Wednesday October 31, 2012 6:50pm

Joined Sep 2012
Total Posts: 3,255
[quote]Original post from tylercocinas

Cheap ownership? The MLS has a lot of stuff on its plate. They have to have get soccer specific stadiums, raise salaries, increase the salary cap, increase the level of youth game, get more matches for 18-23yr. olds.

----------------

Cheap Ownership - Lew Wolf (SJ Earthquakes)

http://www.sjearthquakes.com/news/2012/02/qua...

The worst stadium I have ever seen. You know how many fortune 500 companies are near this location. Partnership perhaps ??????

At least build something that looks like Livestrong or NYRB. This is a bunch of highschool bleachers with a roof. A $60 million stadium, What a joke.

Use that land for an academy

tylercocinas
Post #9
Thursday November 1, 2012 5:12am

Joined Aug 2012
Total Posts: 1,151
LOL Lew Wolff? AKA the owner of the Oakland A's AKA Moneyball? He's the cheapest owner in every sport he invests in but frankly his model has worked, evidenced by his success in MLB and MLS.

Also, the stadium can be closed off eventually to bring the total capacity to around 20,000+. For sure, the stadium is not a palace compared to SKC or NYRB but for a team thats been playing at Buck Shaw it's a damn good home.

Didn't the Quakes just open up a training facility not to long ago as well? So now they'll have a brand new stadium and a training facility? You can't be too mad at that broham.

KoreaSteve
Post #10
Thursday November 1, 2012 4:53pm

Joined Nov 2012
Total Posts: 1
I lived in Korea and Japan for about 5 years and I can also say that, literally 'every' Korean between the ages of 12 to about 50 years old (in Korea at least) has a team. Most of them just play kick abouts with their mates but there is organization, they have formations, uniforms and usually get one of their subs to ref the game. Also, there are way more futsal pitches then we have in the states in public park and such which definitely helps with their control. Not even mentioning their academy systems, which are also better than anything we have in the states, just the sheer percentage of boys they have playing the game. Im surprised theyre not farther ahead of the US at this point.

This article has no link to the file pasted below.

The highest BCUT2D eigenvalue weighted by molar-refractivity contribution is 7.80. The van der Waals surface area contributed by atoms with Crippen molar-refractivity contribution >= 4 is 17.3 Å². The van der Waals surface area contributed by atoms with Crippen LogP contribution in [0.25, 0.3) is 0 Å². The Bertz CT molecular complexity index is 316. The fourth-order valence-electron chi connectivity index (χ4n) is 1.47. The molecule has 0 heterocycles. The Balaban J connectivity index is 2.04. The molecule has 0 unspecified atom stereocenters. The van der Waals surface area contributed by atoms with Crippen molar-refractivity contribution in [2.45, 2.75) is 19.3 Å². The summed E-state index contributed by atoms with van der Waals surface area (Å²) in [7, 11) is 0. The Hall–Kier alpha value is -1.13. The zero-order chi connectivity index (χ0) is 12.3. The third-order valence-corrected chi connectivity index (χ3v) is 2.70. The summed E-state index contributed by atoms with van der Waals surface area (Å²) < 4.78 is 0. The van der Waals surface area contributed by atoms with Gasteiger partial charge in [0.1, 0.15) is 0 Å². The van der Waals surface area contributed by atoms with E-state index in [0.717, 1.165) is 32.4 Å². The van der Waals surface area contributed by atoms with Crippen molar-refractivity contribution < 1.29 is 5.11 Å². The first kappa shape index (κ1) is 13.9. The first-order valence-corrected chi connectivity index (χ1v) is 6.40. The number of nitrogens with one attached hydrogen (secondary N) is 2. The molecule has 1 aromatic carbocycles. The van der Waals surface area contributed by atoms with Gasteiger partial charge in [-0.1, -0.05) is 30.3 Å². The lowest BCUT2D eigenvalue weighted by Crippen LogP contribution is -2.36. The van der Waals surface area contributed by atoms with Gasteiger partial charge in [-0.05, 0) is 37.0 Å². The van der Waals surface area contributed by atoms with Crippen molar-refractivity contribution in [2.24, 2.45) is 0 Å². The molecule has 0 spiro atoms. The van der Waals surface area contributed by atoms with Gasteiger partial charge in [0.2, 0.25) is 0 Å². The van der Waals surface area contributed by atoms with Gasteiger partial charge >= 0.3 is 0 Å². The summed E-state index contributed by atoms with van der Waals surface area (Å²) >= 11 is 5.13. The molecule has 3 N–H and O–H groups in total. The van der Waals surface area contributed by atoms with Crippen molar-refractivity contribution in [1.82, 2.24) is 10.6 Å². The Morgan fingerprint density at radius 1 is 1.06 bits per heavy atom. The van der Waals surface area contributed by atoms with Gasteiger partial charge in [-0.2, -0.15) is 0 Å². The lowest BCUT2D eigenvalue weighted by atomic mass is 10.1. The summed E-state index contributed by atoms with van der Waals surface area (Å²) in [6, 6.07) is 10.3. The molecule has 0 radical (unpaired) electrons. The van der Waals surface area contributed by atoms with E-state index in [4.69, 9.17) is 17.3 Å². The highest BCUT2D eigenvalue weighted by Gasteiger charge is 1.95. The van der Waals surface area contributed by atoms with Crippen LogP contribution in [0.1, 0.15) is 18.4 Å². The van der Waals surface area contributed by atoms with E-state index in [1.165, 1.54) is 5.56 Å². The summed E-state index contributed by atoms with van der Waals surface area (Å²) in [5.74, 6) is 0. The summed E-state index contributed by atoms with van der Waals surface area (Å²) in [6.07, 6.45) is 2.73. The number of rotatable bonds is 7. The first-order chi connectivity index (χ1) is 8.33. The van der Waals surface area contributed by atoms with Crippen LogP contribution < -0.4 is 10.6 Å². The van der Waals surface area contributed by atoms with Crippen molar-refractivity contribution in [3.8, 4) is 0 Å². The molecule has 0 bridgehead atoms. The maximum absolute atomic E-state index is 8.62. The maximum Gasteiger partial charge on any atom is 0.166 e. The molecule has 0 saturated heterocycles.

rambo
Chi town
Post #11
Thursday November 1, 2012 7:39pm

Joined Jun 2012
Total Posts: 210
Did not know it was that popular in Korea.

Coach Kev
Savannah, GA
Post #12
Thursday November 1, 2012 10:02pm

Joined Aug 2012
Total Posts: 283
Original post from Footyskillz

Wow. That's amazing. I'm not going to lie, I have a huge interest in the development of the game here in the States but I never played the game until after high school. I really feel like everyone looks down on people like me who have discovered the game, fell in love, and want to coach/help but have no playing experience.


I am sorry you have had that experience. I coach now but have played all of my life (was even a high school and USSF ref). That being said I had no idea how to coach when I started. I had to learn. If you love the game (and play now) there is no reason you shouldn't coach. Just learn the game. There is SO MUCH MORE than technique involved in coaching. I have had kids that can dribble around everyone in a pickup game but put them on a proper field, with a proper team and they are lost.

More kids play soccer than all the other sports combined. And that isn't a worldwide stat, I mean in this country! This country needs people like you! Keep learning, watching, playing, coaching, talking, etc.!
Bayern fan and American Outlaw
CBoyd3142
Probably far from where you are...
Post #13
Friday November 2, 2012 12:38am

Joined Aug 2012
Total Posts: 320
@CoachKev - well said. @Footy - as another former player who will probably play until my knees and ankles explode, I could care less about playing experience. Unless these people looking down on you play professionally and you're trying to get on their level (which I highly doubt), then there's really not much that separates you from them. A lot of former players pull the Uncle Rico and dwell on the "golden days" when they could punt a ball over the moon, clearly giving them the thought process that no one knows the game like they do. Unfortunately, they have to be home by 7 to eat pot roast with Mom and watch "The Voice".
Toffee Fan....for the moment
Coach Kev
Savannah, GA
Post #14
Friday November 2, 2012 3:05pm

Joined Aug 2012
Total Posts: 283
Original post from CBoyd3142

A lot of former players pull the Uncle Rico and dwell on the "golden days"


HAHAHAHAHA!!!!!!
Bayern fan and American Outlaw